08/18/2002 11:00PM

Biszantz blasts surfeit of horse medication

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SARATOGA SPRINGS, N.Y. - Gary Biszantz, the chairman of the Thoroughbred Owners and Breeders Association, has always been outspoken.

On Sunday, he lived up to his reputation with a sometimes stinging criticism of the racing industry and veterinarians over the permissive use of medication. Biszantz, a prominent California owner and breeder, made his comments during a presentation at the Jockey Club's Round Table Conference on Matters Pertaining to Racing at the Sheraton Hotel.

Biszantz received the longest and loudest applause of any speaker at the conference, which included presentations on the globalization of racing, marketing horse ownership, and an update on the horse genome project.

Biszantz, who has turned much of his attention to racing issues since selling the company he founded, Cobra Golf, in the late 1990's, criticized veterinarians for administering unnecessary medications to horses. He frequently turned to data produced by the Jockey Club that shows horses are making far fewer starts per year than 30 years ago while racing for an average of only two years compared with an average career of four years in 1970. During that time, Biszantz said, medication use has increased dramatically.

"The trend is down in every five-year period that we look at, as far as the opportunity for a horse to race," Biszantz said. "Field sizes have diminished, veterinary bills have escalated to record heights at the expense of owners, in an industry that desperately needs the owners to fare better if you are going to ask them to stay in the game and reinvest. These graphs do not lie, and some in the veterinary community have had a difficult time accepting the reality at the risk of giving up income. The dollars do speak loudly."

Biszantz and TOBA are involved in the Racing Medication and Testing Consortium, a coalition of racing officials, horsemen, and regulators that seeks to develop uniform medication rules for all U.S. racing jurisdictions.

Racing officials involved in the coalition said on Monday that Biszantz's criticism underscores the urgency felt by the reformers.

"There's more momentum behind this than at any other time in history," said David Switzer, the executive director of the Kentucky Thoroughbred Association, a horsemen's group that supports the reform effort.

To date, the reform group has raised $625,000, according to Dr. Scot Waterman, the executive director of the National Thoroughbred Racing Association's Task Force on Drug-Testing and Medication, who also spoke at the Round Table. Most of the funding will go to research projects, such as developing tests for new drugs.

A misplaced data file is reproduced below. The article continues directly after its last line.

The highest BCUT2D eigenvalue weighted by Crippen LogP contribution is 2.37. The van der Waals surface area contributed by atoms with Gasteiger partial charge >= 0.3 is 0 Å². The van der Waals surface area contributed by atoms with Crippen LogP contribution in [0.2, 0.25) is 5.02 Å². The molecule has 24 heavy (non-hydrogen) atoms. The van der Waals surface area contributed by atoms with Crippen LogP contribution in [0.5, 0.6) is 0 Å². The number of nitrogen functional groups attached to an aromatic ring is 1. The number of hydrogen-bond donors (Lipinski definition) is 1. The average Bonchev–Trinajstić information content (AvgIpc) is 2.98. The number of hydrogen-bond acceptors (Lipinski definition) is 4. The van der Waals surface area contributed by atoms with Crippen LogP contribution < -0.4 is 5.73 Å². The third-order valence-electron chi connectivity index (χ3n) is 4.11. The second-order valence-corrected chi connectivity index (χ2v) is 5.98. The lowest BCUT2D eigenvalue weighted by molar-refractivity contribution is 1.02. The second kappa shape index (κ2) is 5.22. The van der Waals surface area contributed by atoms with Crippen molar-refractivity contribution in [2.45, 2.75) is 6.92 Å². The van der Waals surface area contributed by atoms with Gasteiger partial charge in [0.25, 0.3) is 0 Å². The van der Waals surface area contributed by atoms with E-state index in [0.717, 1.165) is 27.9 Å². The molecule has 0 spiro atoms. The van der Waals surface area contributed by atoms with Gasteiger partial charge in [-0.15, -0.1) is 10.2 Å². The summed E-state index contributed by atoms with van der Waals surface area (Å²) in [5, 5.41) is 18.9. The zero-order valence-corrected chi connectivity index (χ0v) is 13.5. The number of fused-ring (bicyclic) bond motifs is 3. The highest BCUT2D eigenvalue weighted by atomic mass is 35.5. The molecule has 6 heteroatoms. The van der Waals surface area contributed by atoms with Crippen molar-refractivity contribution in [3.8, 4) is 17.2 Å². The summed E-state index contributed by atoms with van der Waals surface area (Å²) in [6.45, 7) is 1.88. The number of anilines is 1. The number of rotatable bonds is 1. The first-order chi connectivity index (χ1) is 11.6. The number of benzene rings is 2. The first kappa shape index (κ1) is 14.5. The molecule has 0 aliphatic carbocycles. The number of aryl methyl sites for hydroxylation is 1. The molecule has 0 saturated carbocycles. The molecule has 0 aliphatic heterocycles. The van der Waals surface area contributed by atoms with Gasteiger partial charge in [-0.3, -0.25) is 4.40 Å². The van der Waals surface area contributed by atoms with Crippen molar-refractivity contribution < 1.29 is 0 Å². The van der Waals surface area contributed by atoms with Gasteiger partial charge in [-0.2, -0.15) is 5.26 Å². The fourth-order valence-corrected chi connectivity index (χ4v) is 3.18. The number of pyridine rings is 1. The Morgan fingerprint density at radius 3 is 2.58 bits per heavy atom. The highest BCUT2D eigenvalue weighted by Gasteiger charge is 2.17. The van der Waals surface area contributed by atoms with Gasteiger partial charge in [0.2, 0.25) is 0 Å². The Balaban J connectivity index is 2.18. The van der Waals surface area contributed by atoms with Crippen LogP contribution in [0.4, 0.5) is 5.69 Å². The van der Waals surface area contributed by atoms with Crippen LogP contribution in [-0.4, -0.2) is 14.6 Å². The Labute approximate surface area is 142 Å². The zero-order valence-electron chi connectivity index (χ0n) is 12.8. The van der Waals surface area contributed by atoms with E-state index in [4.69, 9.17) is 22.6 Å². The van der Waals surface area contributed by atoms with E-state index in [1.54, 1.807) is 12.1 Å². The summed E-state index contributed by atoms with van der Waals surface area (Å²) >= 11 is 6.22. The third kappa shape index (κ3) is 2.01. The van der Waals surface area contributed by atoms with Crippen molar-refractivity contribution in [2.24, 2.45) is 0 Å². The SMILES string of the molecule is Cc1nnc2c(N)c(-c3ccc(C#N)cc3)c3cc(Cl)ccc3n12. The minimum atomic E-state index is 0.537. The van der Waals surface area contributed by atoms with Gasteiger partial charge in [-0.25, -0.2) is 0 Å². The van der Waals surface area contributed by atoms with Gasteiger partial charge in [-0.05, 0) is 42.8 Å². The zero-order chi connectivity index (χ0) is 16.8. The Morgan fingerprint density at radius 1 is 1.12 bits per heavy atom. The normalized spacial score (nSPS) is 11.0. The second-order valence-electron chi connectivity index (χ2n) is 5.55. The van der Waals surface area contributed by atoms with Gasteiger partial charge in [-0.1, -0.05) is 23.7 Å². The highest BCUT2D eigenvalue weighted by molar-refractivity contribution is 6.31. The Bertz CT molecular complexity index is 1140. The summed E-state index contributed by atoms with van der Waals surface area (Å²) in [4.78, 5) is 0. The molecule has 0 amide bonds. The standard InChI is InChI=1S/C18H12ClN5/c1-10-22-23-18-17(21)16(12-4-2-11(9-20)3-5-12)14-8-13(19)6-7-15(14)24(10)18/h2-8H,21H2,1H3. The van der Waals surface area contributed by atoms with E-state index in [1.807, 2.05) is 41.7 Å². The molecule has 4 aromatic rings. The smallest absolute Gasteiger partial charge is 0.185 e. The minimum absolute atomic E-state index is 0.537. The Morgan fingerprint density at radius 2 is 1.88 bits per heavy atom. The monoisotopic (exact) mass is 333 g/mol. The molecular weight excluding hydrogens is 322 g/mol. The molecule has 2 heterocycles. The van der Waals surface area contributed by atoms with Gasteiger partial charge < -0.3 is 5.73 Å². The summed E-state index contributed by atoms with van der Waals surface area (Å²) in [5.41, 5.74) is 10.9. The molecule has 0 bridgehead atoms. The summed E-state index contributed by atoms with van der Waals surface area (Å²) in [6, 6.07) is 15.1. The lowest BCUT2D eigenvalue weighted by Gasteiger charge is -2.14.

Waterman said the reform group is making progress. "The alternative, the status quo, is unacceptable," he said.

The globalization presentation was organized by the NTRA, the marketing group that merged with the Breeders' Cup last year. Since the merger, the NTRA has been attempting to increase the international draw of the Breeders' Cup races. It also has renamed the Breeders' Cup the World Thoroughbred Championships.

NTRA officials suggested that horse racing can tap into an estimated $85 billion in handle outside the U.S. by better promoting the domestic racing product and pushing for legislation that would open up foreign markets.

"The world is a much smaller place now," said Tim Smith, the commissioner of the NTRA. "Horse racing is one of those sports, like golf, that crosses borders with ease."

However, Greg Avioli, the NTRA's deputy commissioner, said that several difficult legislative hurdles will have to be cleared before the U.S. racing industry can begin to tap foreign markets. Tax regulations, for example, largely make commingling foreign wagers into U.S. pools problematic, even when the bets originate in Canada. Many other countries have laws prohibiting betting on foreign racing.

Dr. Doug Antczak, the director of the James A. Baker Institute for Animal Health at Cornell University, offered cautious optimism on the Horse Genome Project, an international effort to map the equine genome. Antczak said the benefits of mapping the genome include identifying the genes that produce soundness in racehorses and developing "better therapeutics and medicines."